It is hardly surprising that newcomers may wonder how the original owner of a rather fetching Green Vespa managed to ‘park’ on the roof of this Riverside pub of the same name.
For those of us for whom the impact of this novel gimmick and eye-catching sign has worn off, there still remains an allure.
If you are one for statistics, the mere fact that the Green Vespa came a lofty 9th out of a significant 136 entries in a Best of British Pub competition might draw you in.
You need time to mull over the menus, which cover a lot of ground. And when I say menus, my use of the plural refers firstly to the drinks menu, which is often all but deified by many of my fellow Brits. It offers a melee of whiskies, wines, ales and cocktails to suit a spectrum of taste buds including Cambodians, who have been known to enjoy a celebratory whiskey.
The food selection could easily have been extracted from Britain’s fine country pubs with offerings of sausage, pork fillets, lamb shanks, and Sunday roasts. It makes no apologies for its overwhelmingly meat bias, but instead provides fish dishes and salads to keep our veggie and pescetarian cousins interested.
The pleasing irony of what looks to be a quality menu, capturing the connoisseurs as well as those seeking company and the comfort of western fodder, is that the chef is a Cambodian and has worked there for three years.
This chef manages to conjure up cottage and shepherds’ pies, alongside stodgy desserts. But it is easy to imagine that if you wanted a dose of loc lac, you would not be disappointed.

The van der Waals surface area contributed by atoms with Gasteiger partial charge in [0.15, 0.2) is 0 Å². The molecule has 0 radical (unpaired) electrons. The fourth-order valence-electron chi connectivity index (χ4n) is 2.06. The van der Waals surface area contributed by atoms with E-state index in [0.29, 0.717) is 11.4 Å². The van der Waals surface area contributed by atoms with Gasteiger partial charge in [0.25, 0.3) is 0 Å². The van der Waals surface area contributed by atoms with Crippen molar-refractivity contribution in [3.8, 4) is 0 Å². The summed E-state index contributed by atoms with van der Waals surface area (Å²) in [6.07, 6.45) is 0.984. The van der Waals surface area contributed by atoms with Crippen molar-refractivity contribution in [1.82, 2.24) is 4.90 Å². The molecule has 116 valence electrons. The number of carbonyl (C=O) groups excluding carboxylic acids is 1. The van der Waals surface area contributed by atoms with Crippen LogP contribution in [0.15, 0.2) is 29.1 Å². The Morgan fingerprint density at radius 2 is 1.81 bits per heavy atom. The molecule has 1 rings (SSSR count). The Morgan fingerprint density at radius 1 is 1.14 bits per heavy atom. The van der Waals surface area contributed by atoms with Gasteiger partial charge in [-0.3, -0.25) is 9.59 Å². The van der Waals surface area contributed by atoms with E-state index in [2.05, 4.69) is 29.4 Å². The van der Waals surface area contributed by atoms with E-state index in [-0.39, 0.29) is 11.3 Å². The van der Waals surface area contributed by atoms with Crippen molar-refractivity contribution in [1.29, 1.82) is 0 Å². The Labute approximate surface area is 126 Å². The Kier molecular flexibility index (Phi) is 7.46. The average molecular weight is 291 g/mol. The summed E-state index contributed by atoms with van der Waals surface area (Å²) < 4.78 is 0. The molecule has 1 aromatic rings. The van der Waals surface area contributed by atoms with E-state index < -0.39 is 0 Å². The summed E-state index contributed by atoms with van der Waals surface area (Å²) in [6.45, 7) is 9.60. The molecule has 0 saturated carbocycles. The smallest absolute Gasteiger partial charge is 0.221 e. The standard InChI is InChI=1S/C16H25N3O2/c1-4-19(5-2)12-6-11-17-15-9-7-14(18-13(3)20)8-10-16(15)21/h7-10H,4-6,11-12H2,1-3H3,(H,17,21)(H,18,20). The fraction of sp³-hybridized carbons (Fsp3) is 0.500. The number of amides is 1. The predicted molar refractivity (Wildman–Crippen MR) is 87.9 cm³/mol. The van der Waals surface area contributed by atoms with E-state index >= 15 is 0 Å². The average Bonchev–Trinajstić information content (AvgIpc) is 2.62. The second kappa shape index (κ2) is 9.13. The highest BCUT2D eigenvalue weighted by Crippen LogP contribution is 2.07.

Sunday, we are told is the busiest day, where Australians, South Africans and Brits alike soothe their post Phnom Penh party brows with a roast, a burger and of course hair of the dog.
The Green Vespa can to a certain extent rest on its very well established laurels as its regulars would surely vouch. However it makes sure that its traditional style keeps pace with its younger, and perhaps hipper rivals by changing the “specials” daily and offering no-brainer promotions, that cover the conventionally flatter periods (for example a two for one offer Monday-Wednesday, 4pm-7pm).
So what we have is a solid core of menus, overlaid with ideas written on blackboards, swinging from the rafters (painted green of course).
The Green Vespa is also a wifi friendly zone, where you can bring your laptop and your children. It is nothing if not inclusive, providing a third menu exclusively for hungry offspring: something of a relief to parents who are used to losing half their lunches to their little beloveds.
This particular Saturday brunch, a gentle breeze blows the punters in gradually without much resistance. By midday, we are surrounded but not engulfed by the sounds of multi-cultural chatter.
The shamrock-colored walls are dressed with unpretentiously arty photography and paintings, televisions and fans. Propping up the other end of the bar is a telephone, something you would ordinarily find in an internet café. This is no gimmick or modern sculpture. You may not actually be able to park on the roof, but you can ring your friends and family around the world, run your business and feed your children here.
So, as we tuck into our brunches of Tasmanian scrambled eggs and salmon, and ploughmans, we acknowledge that The Green Vespa offers a traditional comfort full of character. It creates the feeling that you are at home in your front room (albeit with a very well equipped bar!) and provides a sensory haven to many expats, looking for a slice of Great Britain in an otherwise Asian pie, without the air fare!
Happily refueled, we make our way out into to the tropical sun with something of an understanding of why The Green Vespa continues to be a success.
The Green Vespa
95 Sisowath Quay